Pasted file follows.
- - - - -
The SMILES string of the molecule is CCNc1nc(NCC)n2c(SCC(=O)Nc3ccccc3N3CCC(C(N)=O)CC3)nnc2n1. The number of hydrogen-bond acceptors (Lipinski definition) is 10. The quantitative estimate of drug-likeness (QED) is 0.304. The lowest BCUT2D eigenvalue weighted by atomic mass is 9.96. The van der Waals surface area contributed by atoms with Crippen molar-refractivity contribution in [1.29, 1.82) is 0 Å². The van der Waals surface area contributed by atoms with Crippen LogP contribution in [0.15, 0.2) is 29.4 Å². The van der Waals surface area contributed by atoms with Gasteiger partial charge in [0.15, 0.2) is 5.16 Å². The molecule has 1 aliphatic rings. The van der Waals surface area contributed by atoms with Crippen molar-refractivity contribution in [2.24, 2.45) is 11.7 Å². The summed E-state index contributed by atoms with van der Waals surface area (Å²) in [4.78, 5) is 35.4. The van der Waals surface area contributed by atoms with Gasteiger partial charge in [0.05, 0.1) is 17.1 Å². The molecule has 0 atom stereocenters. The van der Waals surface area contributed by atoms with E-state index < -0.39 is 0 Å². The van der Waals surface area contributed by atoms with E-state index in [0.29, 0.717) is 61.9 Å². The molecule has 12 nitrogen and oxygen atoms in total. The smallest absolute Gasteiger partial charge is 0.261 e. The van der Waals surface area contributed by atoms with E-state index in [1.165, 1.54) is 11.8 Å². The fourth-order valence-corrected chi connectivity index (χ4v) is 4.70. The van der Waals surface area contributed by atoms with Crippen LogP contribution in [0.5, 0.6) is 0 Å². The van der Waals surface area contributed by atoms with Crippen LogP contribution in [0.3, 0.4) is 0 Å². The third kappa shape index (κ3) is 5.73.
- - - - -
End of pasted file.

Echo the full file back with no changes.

The SMILES string of the molecule is CCNc1nc(NCC)n2c(SCC(=O)Nc3ccccc3N3CCC(C(N)=O)CC3)nnc2n1. The number of hydrogen-bond acceptors (Lipinski definition) is 10. The quantitative estimate of drug-likeness (QED) is 0.304. The lowest BCUT2D eigenvalue weighted by atomic mass is 9.96. The van der Waals surface area contributed by atoms with Crippen molar-refractivity contribution in [1.29, 1.82) is 0 Å². The van der Waals surface area contributed by atoms with Crippen LogP contribution in [0.15, 0.2) is 29.4 Å². The van der Waals surface area contributed by atoms with Gasteiger partial charge in [0.15, 0.2) is 5.16 Å². The molecule has 1 aliphatic rings. The van der Waals surface area contributed by atoms with Crippen molar-refractivity contribution in [2.24, 2.45) is 11.7 Å². The summed E-state index contributed by atoms with van der Waals surface area (Å²) in [4.78, 5) is 35.4. The van der Waals surface area contributed by atoms with Gasteiger partial charge in [0.05, 0.1) is 17.1 Å². The molecule has 0 atom stereocenters. The van der Waals surface area contributed by atoms with E-state index < -0.39 is 0 Å². The van der Waals surface area contributed by atoms with E-state index in [0.29, 0.717) is 61.9 Å². The molecule has 12 nitrogen and oxygen atoms in total. The smallest absolute Gasteiger partial charge is 0.261 e. The van der Waals surface area contributed by atoms with E-state index in [1.165, 1.54) is 11.8 Å². The fourth-order valence-corrected chi connectivity index (χ4v) is 4.70. The van der Waals surface area contributed by atoms with Crippen LogP contribution in [0.5, 0.6) is 0 Å². The van der Waals surface area contributed by atoms with Crippen LogP contribution in [0.3, 0.4) is 0 Å². The third kappa shape index (κ3) is 5.73.